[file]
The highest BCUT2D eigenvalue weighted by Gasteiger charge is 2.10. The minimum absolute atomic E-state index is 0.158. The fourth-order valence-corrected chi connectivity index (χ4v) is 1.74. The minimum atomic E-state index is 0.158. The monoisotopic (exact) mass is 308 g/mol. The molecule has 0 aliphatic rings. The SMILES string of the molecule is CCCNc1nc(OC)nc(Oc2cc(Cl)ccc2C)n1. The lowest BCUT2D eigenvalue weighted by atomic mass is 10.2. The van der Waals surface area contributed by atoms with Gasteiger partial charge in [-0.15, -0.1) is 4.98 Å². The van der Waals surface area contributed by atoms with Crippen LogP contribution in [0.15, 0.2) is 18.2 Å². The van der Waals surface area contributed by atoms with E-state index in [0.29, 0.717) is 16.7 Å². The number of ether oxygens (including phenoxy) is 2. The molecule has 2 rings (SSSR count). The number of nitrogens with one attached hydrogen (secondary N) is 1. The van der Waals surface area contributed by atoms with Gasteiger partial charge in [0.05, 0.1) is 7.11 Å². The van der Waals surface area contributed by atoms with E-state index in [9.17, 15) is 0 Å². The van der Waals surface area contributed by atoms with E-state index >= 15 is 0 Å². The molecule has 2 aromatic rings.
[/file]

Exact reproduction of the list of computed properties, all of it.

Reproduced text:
The highest BCUT2D eigenvalue weighted by Gasteiger charge is 2.10. The minimum absolute atomic E-state index is 0.158. The fourth-order valence-corrected chi connectivity index (χ4v) is 1.74. The minimum atomic E-state index is 0.158. The monoisotopic (exact) mass is 308 g/mol. The molecule has 0 aliphatic rings. The SMILES string of the molecule is CCCNc1nc(OC)nc(Oc2cc(Cl)ccc2C)n1. The lowest BCUT2D eigenvalue weighted by atomic mass is 10.2. The van der Waals surface area contributed by atoms with Gasteiger partial charge in [-0.15, -0.1) is 4.98 Å². The van der Waals surface area contributed by atoms with Crippen LogP contribution in [0.15, 0.2) is 18.2 Å². The van der Waals surface area contributed by atoms with E-state index in [0.29, 0.717) is 16.7 Å². The number of ether oxygens (including phenoxy) is 2. The molecule has 2 rings (SSSR count). The number of nitrogens with one attached hydrogen (secondary N) is 1. The van der Waals surface area contributed by atoms with Gasteiger partial charge in [0.05, 0.1) is 7.11 Å². The van der Waals surface area contributed by atoms with E-state index in [9.17, 15) is 0 Å². The van der Waals surface area contributed by atoms with E-state index >= 15 is 0 Å². The molecule has 2 aromatic rings.